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    If you're in international waters, I believe it is common practice to carry small arms as protection against pirates. Not sure about the legality of this, or who it would fall under for jurisdiction.

    Austin

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    Member Array Gary Brommeland's Avatar
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    Believe it or not, I've actually met divers who carried a Glock modified to shoot underwater. I kid you not...

    When I dove, it was often 30+ miles offshore, and none of the captains I knew would even consider being unarmed....

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    Senior Member Array tanksoldier's Avatar
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    In international waters, the international police have jurisdiction...
    "I am a Soldier. I fight where I am told, and I win where I fight." GEN George S. Patton, Jr.

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    VIP Member Array ELCruisr's Avatar
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    Quote Originally Posted by aus71383 View Post
    If you're in international waters, I believe it is common practice to carry small arms as protection against pirates. Not sure about the legality of this, or who it would fall under for jurisdiction.

    Austin
    It can get a little hazy. If you're a USA documented vessel, as opposed to state registration, then you are legally a little piece of America anywhere in the world. Still in international waters things can be fairly wide open. I've known commercial vessels with USA documentation and captains operating in international and foreign waters in, shall we say, dicey places that carried full auto weaponry and in one case some anti tank rockets. Got well paid and nobody was asking questions.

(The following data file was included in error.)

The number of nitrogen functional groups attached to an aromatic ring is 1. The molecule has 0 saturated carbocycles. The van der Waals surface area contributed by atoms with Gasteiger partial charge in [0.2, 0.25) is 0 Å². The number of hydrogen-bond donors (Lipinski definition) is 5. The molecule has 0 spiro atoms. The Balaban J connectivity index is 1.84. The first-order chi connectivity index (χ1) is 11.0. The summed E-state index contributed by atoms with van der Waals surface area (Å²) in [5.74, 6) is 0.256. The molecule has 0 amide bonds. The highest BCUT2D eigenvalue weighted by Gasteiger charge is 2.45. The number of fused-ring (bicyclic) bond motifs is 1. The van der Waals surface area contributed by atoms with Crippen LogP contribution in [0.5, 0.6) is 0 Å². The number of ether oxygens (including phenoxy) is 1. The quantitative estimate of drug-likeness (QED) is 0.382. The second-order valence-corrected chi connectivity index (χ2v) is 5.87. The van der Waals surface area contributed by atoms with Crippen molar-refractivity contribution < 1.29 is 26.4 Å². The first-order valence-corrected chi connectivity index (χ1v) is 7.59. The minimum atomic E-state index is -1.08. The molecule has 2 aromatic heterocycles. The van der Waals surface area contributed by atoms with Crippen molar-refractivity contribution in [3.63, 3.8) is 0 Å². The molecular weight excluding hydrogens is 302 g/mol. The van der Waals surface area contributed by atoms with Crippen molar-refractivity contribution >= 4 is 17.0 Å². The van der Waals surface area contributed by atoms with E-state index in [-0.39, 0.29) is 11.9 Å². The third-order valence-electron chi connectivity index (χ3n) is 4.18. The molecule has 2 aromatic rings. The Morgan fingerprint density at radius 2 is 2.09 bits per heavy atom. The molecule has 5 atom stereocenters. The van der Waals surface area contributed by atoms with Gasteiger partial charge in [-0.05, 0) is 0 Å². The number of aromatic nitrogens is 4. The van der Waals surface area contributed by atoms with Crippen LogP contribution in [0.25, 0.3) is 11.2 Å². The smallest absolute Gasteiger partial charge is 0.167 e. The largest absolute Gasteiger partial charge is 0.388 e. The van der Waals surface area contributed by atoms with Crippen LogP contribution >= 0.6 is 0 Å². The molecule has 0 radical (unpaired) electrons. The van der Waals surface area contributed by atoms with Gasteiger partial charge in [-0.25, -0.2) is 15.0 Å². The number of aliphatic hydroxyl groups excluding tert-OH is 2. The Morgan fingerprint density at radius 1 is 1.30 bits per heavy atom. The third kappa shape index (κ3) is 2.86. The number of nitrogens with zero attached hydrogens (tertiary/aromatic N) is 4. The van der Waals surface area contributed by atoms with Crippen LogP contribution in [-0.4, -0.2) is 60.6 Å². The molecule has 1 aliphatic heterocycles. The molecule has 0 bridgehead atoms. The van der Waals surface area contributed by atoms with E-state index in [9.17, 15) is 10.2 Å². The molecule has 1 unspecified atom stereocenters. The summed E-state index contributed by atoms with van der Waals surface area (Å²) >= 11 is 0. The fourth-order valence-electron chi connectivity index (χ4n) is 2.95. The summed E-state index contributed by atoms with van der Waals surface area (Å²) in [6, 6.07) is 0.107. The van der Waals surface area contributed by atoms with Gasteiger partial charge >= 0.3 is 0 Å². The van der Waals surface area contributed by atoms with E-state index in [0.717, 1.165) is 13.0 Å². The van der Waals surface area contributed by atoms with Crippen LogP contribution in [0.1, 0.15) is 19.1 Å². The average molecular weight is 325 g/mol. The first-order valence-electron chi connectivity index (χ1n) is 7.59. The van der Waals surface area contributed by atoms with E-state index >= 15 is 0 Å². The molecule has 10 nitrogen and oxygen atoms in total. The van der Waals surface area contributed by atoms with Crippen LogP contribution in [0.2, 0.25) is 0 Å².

I've known some cruising sailors who also had some interesting hardware but were very careful to make sure they didn't bring said hardware back into US waters (That's not a grenade launcher, it's just a very large flare gun that happens to handle these other very cool shells!). You can, and usually are, boarded by the dreaded Customs/DEA/Coast Guard teams anywhere in the world, even the USN carries some of them these days. Outside of US waters there isn't a lot they can say about most weapons despite their opinions of them. Checking into foreign customs can raise some eyebrows but everything is usually locked up with the local police until you leave.

    Piracy in much of the world is really not a threat and the bad areas are well documented and easy enough to avoid. It's the small time thieves and opportunists who seem to be in anyplace that you might have to deal with, just like land. While most boaters never have to face it I remember one guy who delivered a 25mm white phosphorus flare (they don't lock up safety equipment in foreign ports) into the face of a declared rapist/robber at about 3 feet. Rather effective.....
    If you stand up and be counted, from time to time you may get yourself knocked down. But remember this: A man flattened by an opponent can get up again. A man flattened by conformity stays down for good. ~ Thomas J. Watson, Jr.

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    How far do our borders go into the waters. I remember vacationing in Biloxi Miss. and hiring a charter fishing boat. We would fish around a cival war fort on an island. The captain had a 357 aboard. He used it to kill one of the sharks that I caught because it was too big to drag aboard alive.

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    VIP Member Array Tom G's Avatar
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    We also carry a gun on board. You never know who you might run up against. There are times that there will be no law enforcement to help you. It's a good place for a SS mini 14. I can see no problems while in US or International waters.